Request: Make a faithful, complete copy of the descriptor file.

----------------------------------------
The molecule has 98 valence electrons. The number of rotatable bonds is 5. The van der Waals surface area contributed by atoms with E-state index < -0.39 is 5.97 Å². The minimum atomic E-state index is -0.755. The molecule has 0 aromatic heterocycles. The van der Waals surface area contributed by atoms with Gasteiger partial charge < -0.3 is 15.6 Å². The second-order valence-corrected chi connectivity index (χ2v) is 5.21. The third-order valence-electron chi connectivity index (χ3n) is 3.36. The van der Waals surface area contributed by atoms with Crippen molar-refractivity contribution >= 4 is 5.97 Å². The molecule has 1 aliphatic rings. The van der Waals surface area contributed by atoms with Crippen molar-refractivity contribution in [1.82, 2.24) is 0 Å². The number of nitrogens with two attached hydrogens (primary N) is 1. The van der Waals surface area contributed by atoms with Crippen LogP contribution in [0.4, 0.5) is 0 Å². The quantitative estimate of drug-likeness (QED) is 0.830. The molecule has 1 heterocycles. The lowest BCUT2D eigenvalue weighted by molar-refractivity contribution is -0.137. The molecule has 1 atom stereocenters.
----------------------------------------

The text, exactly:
The molecule has 98 valence electrons. The number of rotatable bonds is 5. The van der Waals surface area contributed by atoms with E-state index < -0.39 is 5.97 Å². The minimum atomic E-state index is -0.755. The molecule has 0 aromatic heterocycles. The van der Waals surface area contributed by atoms with Gasteiger partial charge < -0.3 is 15.6 Å². The second-order valence-corrected chi connectivity index (χ2v) is 5.21. The third-order valence-electron chi connectivity index (χ3n) is 3.36. The van der Waals surface area contributed by atoms with Crippen molar-refractivity contribution >= 4 is 5.97 Å². The molecule has 1 aliphatic rings. The van der Waals surface area contributed by atoms with Crippen molar-refractivity contribution in [1.82, 2.24) is 0 Å². The number of nitrogens with two attached hydrogens (primary N) is 1. The van der Waals surface area contributed by atoms with Crippen LogP contribution in [0.4, 0.5) is 0 Å². The quantitative estimate of drug-likeness (QED) is 0.830. The molecule has 1 heterocycles. The lowest BCUT2D eigenvalue weighted by molar-refractivity contribution is -0.137. The molecule has 1 atom stereocenters.